Virtual water and water footprint concepts

Definition of Virtual Water

Each product contains a given amount of virtual water. It corresponds to the sum of the water incorporated during its elaboration during each step of the process.

Only water that does not come back to the same water catchment or that was altered (polluted) is taken into account.

Blue, green and grey water

Virtual water sources belongs to 3 categories.

Blue water is the most obvious one. It comes from lakes, rivers, underground sources.
Domestic and irrigation water are blue.
Water is considered as being used when it evaporates, is incorporated in products, goes to the sea or to another catchment and eventually when returning to the same catchment at a different period.

Green water is rain water plus the natural sol moisture.
It is generally more renewable than blue water.

Grey water corresponds to polluted water output of agriculture, industries and domestic usage.
Each liter of polluted water (grey water) will contaminate and certain amount of clean water making it unusable downstream.
In other words the grey water amount equals to the volume of clean water necessary to dilute pollution in order to comes back to natural concentration.

Margherita Pizza example

virtual water example with pizza margherita

Pizza margerita is made of tomato puree, wheat flour and mozarella.

Water is needed to grow tomatoes, wheat and food for the cows. It comes from irrigation (blue water) and/or from rain and soil moisture (green water).

Fertilizers and other chemicals used in agriculture are released in rivers.

The virtual water content of a 725g pizza is about 1200 litres in Italy:
- 73% coming from mozzarella production, especially during the growth of the cow feed
- 24% from flour
- 3% from tomatoes

It is the sum of blue, green and grey water used thorough the production of these 3 ingredients.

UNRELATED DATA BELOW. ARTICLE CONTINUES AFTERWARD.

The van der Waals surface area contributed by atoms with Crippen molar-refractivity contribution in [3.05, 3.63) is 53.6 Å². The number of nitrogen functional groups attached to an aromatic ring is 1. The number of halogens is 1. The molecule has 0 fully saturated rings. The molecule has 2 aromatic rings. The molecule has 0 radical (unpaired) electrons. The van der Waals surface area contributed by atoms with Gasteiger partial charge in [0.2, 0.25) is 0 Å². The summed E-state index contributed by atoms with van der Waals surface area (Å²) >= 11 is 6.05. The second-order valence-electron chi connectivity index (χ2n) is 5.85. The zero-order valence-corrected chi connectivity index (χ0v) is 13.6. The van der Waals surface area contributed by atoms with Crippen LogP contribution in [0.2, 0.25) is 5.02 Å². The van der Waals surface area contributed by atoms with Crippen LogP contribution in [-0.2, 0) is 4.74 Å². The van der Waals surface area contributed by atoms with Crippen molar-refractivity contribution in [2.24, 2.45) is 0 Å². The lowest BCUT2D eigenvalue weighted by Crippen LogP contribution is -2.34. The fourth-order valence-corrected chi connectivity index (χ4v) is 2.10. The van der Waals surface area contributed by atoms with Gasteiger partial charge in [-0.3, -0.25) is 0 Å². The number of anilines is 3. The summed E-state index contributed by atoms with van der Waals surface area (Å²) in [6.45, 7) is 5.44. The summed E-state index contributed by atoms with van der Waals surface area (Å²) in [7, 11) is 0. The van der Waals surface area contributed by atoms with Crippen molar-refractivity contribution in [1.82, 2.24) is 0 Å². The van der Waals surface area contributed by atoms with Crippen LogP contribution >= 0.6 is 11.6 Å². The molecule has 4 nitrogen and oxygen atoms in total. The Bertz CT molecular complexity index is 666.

Definition of water footprint

This is a more larger concept.
We can talk about the water footprint of a consumer (the sum of virtual water contained in the products he/she buys), a business (via the products it manufactures), a nation (taking into account footprint of local product, imports and exports) , etc...

It is focused not only on the water content of products but also to various factors such as the country of production, origin of the water, time of use, geopolitics, economical consideration, etc...

Geographic differences

The footprint of a product varies from country to country.
This is especially true with agriculture with the climate directly acting on evapotranspiration.

Northern countries have also a far more larger water footprint - around 2 millions of liters per capita and per year - compared to countries under development and despite better climatic conditions.

Two main reason:
- they are eating more meat
- they are consuming much more industrial product

National water footprint per capita and per year, Water Footprint Network

Murray River and Aral Sea examples

Finally, water is not really lost because it evaporates, goes into the ground or return polluted to river but withdrawing water for any use deprives temporally usage the same source of water for further use downstream.

Australia is relatively arid country with a few rivers.
Murray river used to be a large one in south Australia, having its mouth near Adelaide.